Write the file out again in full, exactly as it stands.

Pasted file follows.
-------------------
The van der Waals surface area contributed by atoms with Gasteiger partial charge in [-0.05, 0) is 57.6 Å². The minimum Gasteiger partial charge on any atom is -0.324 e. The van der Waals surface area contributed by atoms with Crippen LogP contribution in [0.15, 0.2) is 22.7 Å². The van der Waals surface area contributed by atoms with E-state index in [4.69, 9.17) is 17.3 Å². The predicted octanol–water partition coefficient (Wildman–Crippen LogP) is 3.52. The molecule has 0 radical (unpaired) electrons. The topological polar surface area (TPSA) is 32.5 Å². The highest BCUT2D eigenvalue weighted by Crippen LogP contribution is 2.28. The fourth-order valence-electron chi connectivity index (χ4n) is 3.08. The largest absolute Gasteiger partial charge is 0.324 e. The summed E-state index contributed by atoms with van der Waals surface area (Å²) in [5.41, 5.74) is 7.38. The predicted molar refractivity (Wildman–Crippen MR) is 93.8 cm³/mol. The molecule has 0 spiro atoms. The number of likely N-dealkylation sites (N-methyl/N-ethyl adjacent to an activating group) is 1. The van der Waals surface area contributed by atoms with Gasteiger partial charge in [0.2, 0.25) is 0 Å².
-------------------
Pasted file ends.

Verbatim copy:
The van der Waals surface area contributed by atoms with Gasteiger partial charge in [-0.05, 0) is 57.6 Å². The minimum Gasteiger partial charge on any atom is -0.324 e. The van der Waals surface area contributed by atoms with Crippen LogP contribution in [0.15, 0.2) is 22.7 Å². The van der Waals surface area contributed by atoms with E-state index in [4.69, 9.17) is 17.3 Å². The predicted octanol–water partition coefficient (Wildman–Crippen LogP) is 3.52. The molecule has 0 radical (unpaired) electrons. The topological polar surface area (TPSA) is 32.5 Å². The highest BCUT2D eigenvalue weighted by Crippen LogP contribution is 2.28. The fourth-order valence-electron chi connectivity index (χ4n) is 3.08. The largest absolute Gasteiger partial charge is 0.324 e. The summed E-state index contributed by atoms with van der Waals surface area (Å²) in [5.41, 5.74) is 7.38. The predicted molar refractivity (Wildman–Crippen MR) is 93.8 cm³/mol. The molecule has 0 spiro atoms. The number of likely N-dealkylation sites (N-methyl/N-ethyl adjacent to an activating group) is 1. The van der Waals surface area contributed by atoms with Gasteiger partial charge in [0.2, 0.25) is 0 Å².